At this point, it would appear that the City is retreating from its announcement last week that the new ordinance will come before City Council at its next meeting, July 22, 2019. We will know for certain when the agenda is published later today. This post will be updated. [Update: per the City Recorder's Office, the ordinance "has been pulled from the July 22, 2019 City Council Meeting, and no date yet on when it might go before Council."]
Ordinance Bill 10-19 (won't be in the SRCs)
Ordinance Bill 10-19 (the revisions to the Salem Revised Code)
Ordinance Bill 22-17
Sunday, July 14, 2019
By Sarah Owens and Michael Livingston
|Email announcing Son of Sit-Lie on CC 7/22 agenda|
Last Thursday afternoon -- after we published "Son of Sit-Lie to Return" -- the City sent out an email announcing that a new sit-lie ordinance would be going before City Council at its next meeting. The email targeted those who'd been invited to, or had attended, the "recent collaboration conversations" and/or "contacted the City regarding behavioral issues." On the list were six (6) homeless services providers and seventeen (17) downtown business people, about half of whom had served on the Downtown Homeless Solutions Task Force.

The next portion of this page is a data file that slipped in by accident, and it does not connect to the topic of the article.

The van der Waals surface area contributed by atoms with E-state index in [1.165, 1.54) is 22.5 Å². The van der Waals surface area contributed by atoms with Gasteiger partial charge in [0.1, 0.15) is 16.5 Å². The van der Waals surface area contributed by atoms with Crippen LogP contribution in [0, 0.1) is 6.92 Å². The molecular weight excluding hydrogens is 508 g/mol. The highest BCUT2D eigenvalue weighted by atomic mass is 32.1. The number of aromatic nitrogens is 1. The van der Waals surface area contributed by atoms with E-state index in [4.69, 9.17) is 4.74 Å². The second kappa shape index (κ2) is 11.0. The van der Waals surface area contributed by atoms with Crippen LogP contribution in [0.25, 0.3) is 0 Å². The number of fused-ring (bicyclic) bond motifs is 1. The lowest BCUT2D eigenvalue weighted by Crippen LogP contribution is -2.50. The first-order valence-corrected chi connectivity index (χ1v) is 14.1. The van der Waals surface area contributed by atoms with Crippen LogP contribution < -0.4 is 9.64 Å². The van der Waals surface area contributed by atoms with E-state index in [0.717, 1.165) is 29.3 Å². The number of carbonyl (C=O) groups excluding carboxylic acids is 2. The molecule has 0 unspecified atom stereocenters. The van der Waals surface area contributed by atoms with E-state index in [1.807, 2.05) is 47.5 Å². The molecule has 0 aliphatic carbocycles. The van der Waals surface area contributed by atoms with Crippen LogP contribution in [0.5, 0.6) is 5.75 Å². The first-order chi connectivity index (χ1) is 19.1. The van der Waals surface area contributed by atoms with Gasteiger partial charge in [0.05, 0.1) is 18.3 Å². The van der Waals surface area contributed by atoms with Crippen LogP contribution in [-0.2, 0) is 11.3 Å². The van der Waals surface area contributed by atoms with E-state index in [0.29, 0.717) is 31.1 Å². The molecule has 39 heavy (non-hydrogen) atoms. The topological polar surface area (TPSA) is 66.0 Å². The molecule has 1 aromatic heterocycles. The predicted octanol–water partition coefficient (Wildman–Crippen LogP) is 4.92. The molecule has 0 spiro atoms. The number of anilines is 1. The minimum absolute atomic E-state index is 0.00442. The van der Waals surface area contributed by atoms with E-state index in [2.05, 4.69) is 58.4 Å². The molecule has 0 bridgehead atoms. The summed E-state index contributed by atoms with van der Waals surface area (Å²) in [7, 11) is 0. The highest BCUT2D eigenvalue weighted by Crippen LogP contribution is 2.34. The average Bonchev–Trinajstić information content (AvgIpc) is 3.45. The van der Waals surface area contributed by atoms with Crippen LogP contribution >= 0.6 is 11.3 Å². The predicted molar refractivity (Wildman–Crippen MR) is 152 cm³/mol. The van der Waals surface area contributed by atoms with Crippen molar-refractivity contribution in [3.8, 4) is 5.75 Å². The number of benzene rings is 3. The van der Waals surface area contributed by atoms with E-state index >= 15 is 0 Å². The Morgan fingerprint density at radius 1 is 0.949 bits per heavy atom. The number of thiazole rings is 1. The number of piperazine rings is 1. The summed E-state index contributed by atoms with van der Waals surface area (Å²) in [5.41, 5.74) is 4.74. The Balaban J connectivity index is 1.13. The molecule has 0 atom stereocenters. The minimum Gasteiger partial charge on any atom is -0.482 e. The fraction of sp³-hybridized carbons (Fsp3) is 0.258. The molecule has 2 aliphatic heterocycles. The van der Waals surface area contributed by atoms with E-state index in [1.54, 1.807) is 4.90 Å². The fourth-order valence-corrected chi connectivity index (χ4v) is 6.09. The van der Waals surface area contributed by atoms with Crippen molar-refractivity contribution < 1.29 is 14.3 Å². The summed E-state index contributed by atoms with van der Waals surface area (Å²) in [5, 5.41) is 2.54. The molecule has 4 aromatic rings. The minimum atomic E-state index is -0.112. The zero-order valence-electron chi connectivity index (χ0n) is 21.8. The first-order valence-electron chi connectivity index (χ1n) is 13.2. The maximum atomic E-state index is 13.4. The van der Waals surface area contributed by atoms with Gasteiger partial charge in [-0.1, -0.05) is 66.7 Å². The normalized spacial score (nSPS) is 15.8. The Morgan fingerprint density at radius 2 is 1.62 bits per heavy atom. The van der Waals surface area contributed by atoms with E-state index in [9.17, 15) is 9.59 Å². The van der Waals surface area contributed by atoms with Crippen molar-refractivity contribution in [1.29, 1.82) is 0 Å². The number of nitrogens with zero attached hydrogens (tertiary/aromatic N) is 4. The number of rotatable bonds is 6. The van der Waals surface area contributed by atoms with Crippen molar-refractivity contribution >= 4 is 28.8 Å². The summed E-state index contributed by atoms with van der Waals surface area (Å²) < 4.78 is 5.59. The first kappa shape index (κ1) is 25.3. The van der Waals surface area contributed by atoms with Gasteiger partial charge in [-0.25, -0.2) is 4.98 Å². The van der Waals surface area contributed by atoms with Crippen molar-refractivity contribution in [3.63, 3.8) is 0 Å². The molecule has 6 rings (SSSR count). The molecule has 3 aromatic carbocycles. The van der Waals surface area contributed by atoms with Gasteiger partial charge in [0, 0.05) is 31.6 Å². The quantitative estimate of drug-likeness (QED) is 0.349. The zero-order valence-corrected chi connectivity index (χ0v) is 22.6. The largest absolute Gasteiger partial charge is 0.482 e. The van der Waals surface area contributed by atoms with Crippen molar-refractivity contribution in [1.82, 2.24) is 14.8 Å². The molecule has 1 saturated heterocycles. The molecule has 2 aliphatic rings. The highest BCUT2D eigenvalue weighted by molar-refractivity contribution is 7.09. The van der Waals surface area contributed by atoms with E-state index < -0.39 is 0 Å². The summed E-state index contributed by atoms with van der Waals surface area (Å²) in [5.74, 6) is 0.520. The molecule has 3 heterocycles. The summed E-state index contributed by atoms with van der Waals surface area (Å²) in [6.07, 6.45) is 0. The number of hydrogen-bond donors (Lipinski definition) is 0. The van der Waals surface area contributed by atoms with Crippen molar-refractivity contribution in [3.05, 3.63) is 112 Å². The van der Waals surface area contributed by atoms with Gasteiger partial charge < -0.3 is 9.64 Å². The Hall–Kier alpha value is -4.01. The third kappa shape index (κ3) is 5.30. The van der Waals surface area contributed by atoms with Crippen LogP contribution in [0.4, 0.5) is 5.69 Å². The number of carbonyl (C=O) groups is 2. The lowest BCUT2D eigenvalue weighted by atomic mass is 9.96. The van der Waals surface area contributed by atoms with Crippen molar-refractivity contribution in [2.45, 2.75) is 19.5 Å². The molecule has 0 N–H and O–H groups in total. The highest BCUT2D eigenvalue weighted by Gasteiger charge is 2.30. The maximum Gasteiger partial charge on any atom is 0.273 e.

The email stated, "In 2018, a task force looked at specific impacts of homelessness in downtown Salem including perceptions of safety, trash, health and hygiene", which are still "being seen throughout our community along our streets and sidewalks."
The email did not state that the City had received increased complaints or reports of vandalism in recent months, nor did it make any reference to the establishment of a Downtown Good Neighbor Partnership. (See DHSTF Rec #3 here.)